Once More Into the (Canine) Budgetary Breach

Scanning ProJo headlines yesterday, Katherine Gregg’s article about Governor Carcieri’s recommendations (more about that in a moment) for the Twin River slot parlor, which include an end to greyhound racing, caught my eye. This morning, while clearing out files, in a happy coincidence, I came across the clipping below from the July 11, 2003 front page of the Providence Journal.
Reading Gregg’s article of yesterday more carefully this morning, it became apparent that this is one of the rare instances in which it is not altogether clear to me what the Governor is attempting to accomplish with regard to Twin Rivers.

Governor Carcieri is asking legislators to free the owners of the Twin River slot parlor from current employment and dog-racing requirements, cover more than $10 million of their marketing and management costs and provide them with an even more solid guarantee that state taxpayers will cover them if they lose money to a new competitor in Rhode Island.

Interviewed for the article, Carcieri spokesperson Amy Kempe elaborated

The fragile economic climate is exactly the reason to protect the state’s interests at Twin River. As the third-largest source of revenue, the state must protect that revenue. This legislation does not put the taxpayer at risk to protect Bank of America, Merrill Lynch, et al as you imply. That clause protects the third-largest source of revenue, which effectively protects the taxpayers.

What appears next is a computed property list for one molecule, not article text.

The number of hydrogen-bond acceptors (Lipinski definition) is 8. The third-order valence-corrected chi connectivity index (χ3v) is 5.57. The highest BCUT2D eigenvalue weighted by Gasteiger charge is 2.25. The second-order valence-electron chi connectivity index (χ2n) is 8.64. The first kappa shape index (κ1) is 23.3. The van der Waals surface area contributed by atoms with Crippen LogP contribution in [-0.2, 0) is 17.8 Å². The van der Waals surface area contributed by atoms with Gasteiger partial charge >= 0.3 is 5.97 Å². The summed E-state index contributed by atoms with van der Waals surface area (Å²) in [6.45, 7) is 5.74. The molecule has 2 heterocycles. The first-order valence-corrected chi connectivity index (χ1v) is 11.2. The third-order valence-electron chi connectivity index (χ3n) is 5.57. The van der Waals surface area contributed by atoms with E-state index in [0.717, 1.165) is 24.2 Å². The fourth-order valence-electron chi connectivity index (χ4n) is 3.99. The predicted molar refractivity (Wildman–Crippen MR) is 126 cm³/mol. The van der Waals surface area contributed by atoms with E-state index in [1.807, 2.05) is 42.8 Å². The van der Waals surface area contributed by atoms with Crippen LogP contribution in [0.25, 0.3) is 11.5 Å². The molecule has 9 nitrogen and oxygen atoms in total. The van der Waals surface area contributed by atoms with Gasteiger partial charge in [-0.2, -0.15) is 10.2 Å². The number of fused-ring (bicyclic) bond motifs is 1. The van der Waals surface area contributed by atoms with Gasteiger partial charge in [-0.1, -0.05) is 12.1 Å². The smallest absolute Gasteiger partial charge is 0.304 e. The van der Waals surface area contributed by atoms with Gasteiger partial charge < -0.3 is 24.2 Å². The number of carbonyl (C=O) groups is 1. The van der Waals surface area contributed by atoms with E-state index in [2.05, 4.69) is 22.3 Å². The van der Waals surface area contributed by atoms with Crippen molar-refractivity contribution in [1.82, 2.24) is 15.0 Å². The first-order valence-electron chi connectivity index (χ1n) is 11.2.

Sure, I understand that the idea behind the fiscal safeguarding of Twin River’s operation is to preserve a non-tax (i.e., non-compulsory) revenue stream so that taxes don’t have to be raised. But if taxpayers are going to lose revenue under certain conditions, doesn’t that negate the preservation of the Twin River revenue stream to the monetary extent of the “slippage clause”?

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Providence Journal, July 11, 2003.
Original caption: “ON A LEASH: House Minority Leader Robert A. Watson opens his office to two retired greyhounds named “Tax” and “Spend” for the day, owned by Kathie and Chris Smith, of Warwick. Republicans want to end state subsidies to greyhound owners at Lincoln Park.”
Journal Photo by Kathy Borchers.

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Warrington Faust
Warrington Faust
11 years ago

It has been some time since I have had any association with a dog rack owner, and that was in MAssachusetts.
What I recall most distinctly was that the formula for taxation on pari-mutual wagering left them with almost nothing. For a significant profit, they relied on parking charges and the restaurant.
I wonder if the deal with “casinos” is better for the owners?

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